Netflix's CFO to step down following cash-fueled expansion
Netflix Inc. chief financial officer David Wells will step down after eight years on the job, during which the streaming service grew into an entertainment giant that spends more on movies and TV shows than the biggest Hollywood studios.
Wells, 47, will help choose a successor and stay on until his replacement takes over to make sure the transition goes smoothly, Netflix said Monday in a statement. Wells said he’s leaving to focus on philanthropy.
Wells guided Netflix’s finances as the company defied skeptics’ expectations of how much money it could spend on programming without going broke, pumping billions of dollars into new TV shows and movies. Netflix’s has budgeted more than $8 billion (U.S.) this year to buy shows from rival companies and finance productions of its own.
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The growing output helped Netflix boost its subscribers past 130 million globally and upend the TV business. By giving its customers the option to watch high-end TV shows at a time and place of their choosing, Netflix has undermined the traditional pay-TV business and the very concept of live TV.
Yet Netflix’s spending has also raised concerns about the company’s financial health. Though profitable, Netflix still spends more money than it makes each year, and has had to sell bonds to finance its programming.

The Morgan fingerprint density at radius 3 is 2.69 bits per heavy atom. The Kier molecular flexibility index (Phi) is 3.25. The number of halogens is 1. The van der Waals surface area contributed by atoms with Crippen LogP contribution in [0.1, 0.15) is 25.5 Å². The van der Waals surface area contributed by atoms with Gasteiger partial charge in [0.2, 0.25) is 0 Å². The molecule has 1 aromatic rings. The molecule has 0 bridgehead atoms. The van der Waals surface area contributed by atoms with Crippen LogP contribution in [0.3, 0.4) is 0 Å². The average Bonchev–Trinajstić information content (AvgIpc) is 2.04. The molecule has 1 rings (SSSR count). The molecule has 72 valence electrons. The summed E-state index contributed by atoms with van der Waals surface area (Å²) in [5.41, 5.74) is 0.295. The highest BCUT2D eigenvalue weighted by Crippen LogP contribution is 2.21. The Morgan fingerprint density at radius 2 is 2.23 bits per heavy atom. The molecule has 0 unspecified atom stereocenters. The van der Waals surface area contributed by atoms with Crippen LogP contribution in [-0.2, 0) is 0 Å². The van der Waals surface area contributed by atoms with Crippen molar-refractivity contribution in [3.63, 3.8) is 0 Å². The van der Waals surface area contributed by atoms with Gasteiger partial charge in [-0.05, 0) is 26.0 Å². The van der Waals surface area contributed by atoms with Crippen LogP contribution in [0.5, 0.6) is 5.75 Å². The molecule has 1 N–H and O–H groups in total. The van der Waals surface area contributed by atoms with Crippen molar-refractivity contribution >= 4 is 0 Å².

Wells’s successor will have to help chief executive officer Reed Hastings and chief content officer Ted Sarandos manage the spending, while facing stiffer competition from the likes of Amazon.com Inc. and Walt Disney Co.’s new streaming service.
“David has been a valuable partner to Netflix and to me,” Hastings said in a statement. “He skilfully managed our finances during a phase of dramatic growth that has allowed us to create and bring amazing entertainment to our members all over the world, while also delivering outstanding returns to our investors.”
Netflix was still a DVD-by-mail service when Wells joined the company in 2004. He worked under Barry McCarthy, the chief financial officer who took Netflix public. McCarthy is now the CFO of Spotify.
Investors largely took the shakeup in stride Monday, with shares trading down less than 1 per cent as of 12:25 p.m. in New York. The stock had surged 80 per cent this year through Friday’s close.
Wells won’t be leaving money on the table when he departs. While most public companies periodically give executives unvested equity that’s forfeited if they leave, Netflix awards its top bosses fully vested stock options. Wells’s unexercised securities were worth about $50 million as of Friday’s close, according to data compiled by Bloomberg.
Brian White, an analyst at Monness Crespi Hardt & Co., advised investors not to read too much into Wells’s exit, which follows a disappointing quarter.
“Given the tremendous success of Netflix over the years and a future that we view as very bright, we believe the company will be able to attract a high-quality CFO,” he said in a note.